Baron, R. A. (1974). Aggression as a function of victim’s pain cues, level of prior anger arousal, and exposure to an aggressive model. Journal of Personality and Social Psychology, 29 (1), 117-124.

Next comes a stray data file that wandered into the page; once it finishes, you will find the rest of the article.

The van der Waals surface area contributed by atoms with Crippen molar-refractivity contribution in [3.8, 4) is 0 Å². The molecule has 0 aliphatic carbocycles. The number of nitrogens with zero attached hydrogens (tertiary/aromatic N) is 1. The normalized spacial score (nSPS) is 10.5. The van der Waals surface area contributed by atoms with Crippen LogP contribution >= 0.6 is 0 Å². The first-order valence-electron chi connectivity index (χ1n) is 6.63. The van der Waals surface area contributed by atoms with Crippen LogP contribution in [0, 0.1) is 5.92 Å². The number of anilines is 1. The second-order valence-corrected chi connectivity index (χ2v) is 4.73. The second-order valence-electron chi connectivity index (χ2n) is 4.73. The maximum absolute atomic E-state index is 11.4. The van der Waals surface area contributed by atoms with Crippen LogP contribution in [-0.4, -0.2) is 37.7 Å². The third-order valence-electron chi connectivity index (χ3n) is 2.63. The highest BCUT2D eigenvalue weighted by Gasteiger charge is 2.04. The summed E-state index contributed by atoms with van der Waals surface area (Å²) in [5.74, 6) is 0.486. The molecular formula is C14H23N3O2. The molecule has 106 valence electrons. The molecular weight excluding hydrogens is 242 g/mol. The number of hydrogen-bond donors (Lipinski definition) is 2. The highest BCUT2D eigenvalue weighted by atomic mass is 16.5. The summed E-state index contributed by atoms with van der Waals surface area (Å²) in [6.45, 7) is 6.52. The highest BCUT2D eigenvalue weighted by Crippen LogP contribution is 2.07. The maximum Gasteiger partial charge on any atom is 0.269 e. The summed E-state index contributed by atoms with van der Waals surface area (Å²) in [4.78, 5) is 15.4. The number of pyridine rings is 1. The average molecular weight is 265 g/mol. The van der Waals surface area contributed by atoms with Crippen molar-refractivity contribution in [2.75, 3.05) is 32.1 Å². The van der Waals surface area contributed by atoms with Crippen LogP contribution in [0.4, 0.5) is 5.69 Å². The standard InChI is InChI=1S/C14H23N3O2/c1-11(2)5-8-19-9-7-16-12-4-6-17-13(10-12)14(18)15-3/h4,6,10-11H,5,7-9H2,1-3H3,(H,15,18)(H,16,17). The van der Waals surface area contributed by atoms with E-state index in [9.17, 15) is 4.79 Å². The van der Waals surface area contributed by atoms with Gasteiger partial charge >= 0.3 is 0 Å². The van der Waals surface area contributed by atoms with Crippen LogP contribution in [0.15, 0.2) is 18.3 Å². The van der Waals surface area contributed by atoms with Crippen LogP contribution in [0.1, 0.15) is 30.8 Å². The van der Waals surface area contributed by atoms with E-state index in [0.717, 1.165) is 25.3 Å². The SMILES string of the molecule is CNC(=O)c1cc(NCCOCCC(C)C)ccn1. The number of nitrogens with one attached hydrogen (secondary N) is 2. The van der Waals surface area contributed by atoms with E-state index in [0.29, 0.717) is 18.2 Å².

Abstract: Examined the hypothesis that pain cues from an apparently suffering victim would serve to inhibit further attacks against this individual under conditions where aggressors had not been subjected to prior anger arousal, but would fail to exert such effects, or actually tend to facilitate later aggression, when aggressors had previously experienced strong provocation. Ss were 84 undergraduate males. Results obtained with 2 different dependent measures support the hypothesis. It was also predicted that any aggression-restraining influence of victim’s pain cues would be markedly reduced by exposure to the actions of an aggressive model who completely ignored such feedback. No evidence was obtained for this suggestion. Findings are discussed in terms of the potentially important role of vicarious emotional arousal in determining the reactions of aggressors to signs of pain and discomfort on the part of their victims. (22 ref) (PsycINFO Database Record (c) 2004 APA, all rights reserved)